IAP A2: reflection before tutor feedback
I had no opportunity to review the images I shot for this project before I returned home, so was disappointed to find that my decision to use continuous shooting and a fast shutter speed had caused many of the images to lack the sharpness of focus I would have liked them to have. This was especially the case for the pictures of Jane herself, and in some cases the problem was exacerbated by the presence of visible noise, which was a consequence of shooting in some poorly lit locations with only available light and attempting to compensate for this by setting the ISO at a level that in retrospect I can see was higher than advisable. Since there is no possibility of reshooting I will have to go with what I have, but I’ve learned a valuable lesson for the future, being that it really is a better idea to optimise the settings for each image individually rather than going for the scattergun approach I took here.
I’m a little unsure whether the series is too literal in its narrative content, perhaps more like an illustrated story than it should be, and I will be interested to hear what my tutor has to say about this.
On the plus side there are things I was only half aware of at the time I shot the images that have turned out better than I expected. The fortuitous scattering of petals in the first image which emphasise the impending vulnerability also suggested by her prone posture. The way the clinic and its clinical waste shed can be seen to represent the two faces of the cosmetic surgery industry – the glossy brochure on the one hand and reality on the other. And the way that Jane and the painting behind her in the final image evoke Munch’s The Scream, yet the preceding image of evening light on the curtain anchors it into calmness and reflects the fact that this traumatic process is drawing to a close. And I feel the colour palette of warm dark earth tones and greens that runs through the images works to pull them together as a set.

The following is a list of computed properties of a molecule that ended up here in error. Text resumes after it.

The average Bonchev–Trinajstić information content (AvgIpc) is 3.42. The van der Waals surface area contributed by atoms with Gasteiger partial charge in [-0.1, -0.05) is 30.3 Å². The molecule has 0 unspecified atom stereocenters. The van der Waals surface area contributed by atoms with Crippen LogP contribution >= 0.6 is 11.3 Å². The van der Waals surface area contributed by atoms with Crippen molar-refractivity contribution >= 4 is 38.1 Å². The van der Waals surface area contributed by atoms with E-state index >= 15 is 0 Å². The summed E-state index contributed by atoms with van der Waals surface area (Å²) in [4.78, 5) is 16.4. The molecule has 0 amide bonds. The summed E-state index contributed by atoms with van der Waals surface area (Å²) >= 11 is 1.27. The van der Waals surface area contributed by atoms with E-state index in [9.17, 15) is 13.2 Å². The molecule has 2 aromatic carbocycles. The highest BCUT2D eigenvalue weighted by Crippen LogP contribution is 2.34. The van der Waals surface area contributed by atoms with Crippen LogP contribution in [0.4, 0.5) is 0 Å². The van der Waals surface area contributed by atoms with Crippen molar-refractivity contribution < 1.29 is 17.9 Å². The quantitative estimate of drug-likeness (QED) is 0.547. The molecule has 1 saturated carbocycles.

I have a few ideas mulling around for presenting the images for assessment. I’ve tried out various print settings and have found a combination that seems to work well, at least for the test images I’ve printed so far. One idea I’m considering is trying to find a way to incorporate some of the materials I came across while researching the project – FDA press releases, breast implant brochures etc – into my presentation. Perhaps a book might be a good solution. I don’t feel I need to make a decision about this immediately, though. Past experience has taught me that I will very likely change all my presentations when the time comes to finalise my work for assessment anyway.